Chile’s Bachelet visits former concentration camp
SANTIAGO, Chile (AP) — Former Chilean President Michelle Bachelet nearly broke down Tuesday while visiting the detention and torture center where she was held during the 1973-90 dictatorship.
The site formerly known as Villa Grimaldi has been turned into a memorial garden called Park for Peace. But the trees where detainees were tied and a wooden tower to oversee prisoners still stand.
Bachelet was held there along with her mother Angela Jeria in 1975. It’s an ordeal she prefers not to talk about, saying only that she suffered “physical hardships.”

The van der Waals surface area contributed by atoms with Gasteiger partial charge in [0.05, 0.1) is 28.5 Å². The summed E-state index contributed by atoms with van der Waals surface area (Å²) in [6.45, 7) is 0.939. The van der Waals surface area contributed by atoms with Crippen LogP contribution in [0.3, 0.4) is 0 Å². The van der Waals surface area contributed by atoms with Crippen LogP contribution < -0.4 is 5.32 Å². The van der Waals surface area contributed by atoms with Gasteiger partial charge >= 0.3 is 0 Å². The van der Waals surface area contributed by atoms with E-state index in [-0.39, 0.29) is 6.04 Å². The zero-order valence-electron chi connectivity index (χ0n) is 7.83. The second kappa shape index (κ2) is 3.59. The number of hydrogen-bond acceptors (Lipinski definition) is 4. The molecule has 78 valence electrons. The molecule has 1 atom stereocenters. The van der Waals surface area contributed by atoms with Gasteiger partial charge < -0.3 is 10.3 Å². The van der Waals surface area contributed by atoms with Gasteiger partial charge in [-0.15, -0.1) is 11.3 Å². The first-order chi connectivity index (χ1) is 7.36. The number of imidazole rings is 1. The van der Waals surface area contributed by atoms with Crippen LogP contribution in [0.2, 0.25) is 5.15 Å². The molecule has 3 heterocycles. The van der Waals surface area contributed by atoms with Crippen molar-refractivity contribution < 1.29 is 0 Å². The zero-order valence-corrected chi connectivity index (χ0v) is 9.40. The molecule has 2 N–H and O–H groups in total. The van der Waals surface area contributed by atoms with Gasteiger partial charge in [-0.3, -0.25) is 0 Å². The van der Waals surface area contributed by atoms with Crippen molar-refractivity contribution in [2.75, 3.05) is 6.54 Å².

During an emotional ceremony, Bachelet held a photograph of a woman who became one of the thousands of victims of Gen. Augusto Pinochet’s dictatorship.
The jailed former chief of Chile’s Dina secret police force, Manuel Contreras, told CNN Chile on Tuesday that Pinochet ordered him to arrest Bachelet and her mother because they allegedly planned to murder four air force generals. He offered no evidence for that charge.
Contreras also said that people held at Villa Grimaldi were not tortured, but instead hypnotized during interrogation.
The former Dina chief has been in prison since 1995, when he was sentenced for the 1976 car bombing that killed former Chilean Foreign Minister Orlando Letelier and his assistant, Ronni Moffit, in Washington.
After her release, Bachelet went into exile. She began her political career after returning to Chile.
Bachelet was elected president in 2006 and is seeking a return to the presidency as front-runner in the Nov. 17 election.